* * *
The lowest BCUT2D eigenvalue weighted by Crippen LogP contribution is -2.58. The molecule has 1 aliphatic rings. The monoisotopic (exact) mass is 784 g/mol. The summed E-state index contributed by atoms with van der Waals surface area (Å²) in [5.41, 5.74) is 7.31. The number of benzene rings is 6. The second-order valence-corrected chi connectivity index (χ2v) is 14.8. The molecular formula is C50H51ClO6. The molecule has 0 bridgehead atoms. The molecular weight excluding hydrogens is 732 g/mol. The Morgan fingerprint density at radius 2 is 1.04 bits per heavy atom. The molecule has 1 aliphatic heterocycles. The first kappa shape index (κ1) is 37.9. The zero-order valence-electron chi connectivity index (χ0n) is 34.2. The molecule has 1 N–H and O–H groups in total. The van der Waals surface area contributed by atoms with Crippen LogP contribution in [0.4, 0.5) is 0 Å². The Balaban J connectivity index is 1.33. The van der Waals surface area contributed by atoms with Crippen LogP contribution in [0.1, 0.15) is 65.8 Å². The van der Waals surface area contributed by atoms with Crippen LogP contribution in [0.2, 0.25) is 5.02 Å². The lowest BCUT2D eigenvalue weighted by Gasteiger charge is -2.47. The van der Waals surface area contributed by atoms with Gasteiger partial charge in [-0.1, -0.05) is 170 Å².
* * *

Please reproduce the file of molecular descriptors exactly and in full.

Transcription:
The lowest BCUT2D eigenvalue weighted by Crippen LogP contribution is -2.58. The molecule has 1 aliphatic rings. The monoisotopic (exact) mass is 784 g/mol. The summed E-state index contributed by atoms with van der Waals surface area (Å²) in [5.41, 5.74) is 7.31. The number of benzene rings is 6. The second-order valence-corrected chi connectivity index (χ2v) is 14.8. The molecular formula is C50H51ClO6. The molecule has 0 bridgehead atoms. The molecular weight excluding hydrogens is 732 g/mol. The Morgan fingerprint density at radius 2 is 1.04 bits per heavy atom. The molecule has 1 aliphatic heterocycles. The first kappa shape index (κ1) is 37.9. The zero-order valence-electron chi connectivity index (χ0n) is 34.2. The molecule has 1 N–H and O–H groups in total. The van der Waals surface area contributed by atoms with Crippen LogP contribution in [0.4, 0.5) is 0 Å². The Balaban J connectivity index is 1.33. The van der Waals surface area contributed by atoms with Crippen LogP contribution in [0.1, 0.15) is 65.8 Å². The van der Waals surface area contributed by atoms with Crippen LogP contribution in [0.2, 0.25) is 5.02 Å². The lowest BCUT2D eigenvalue weighted by Gasteiger charge is -2.47. The van der Waals surface area contributed by atoms with Gasteiger partial charge in [-0.1, -0.05) is 170 Å².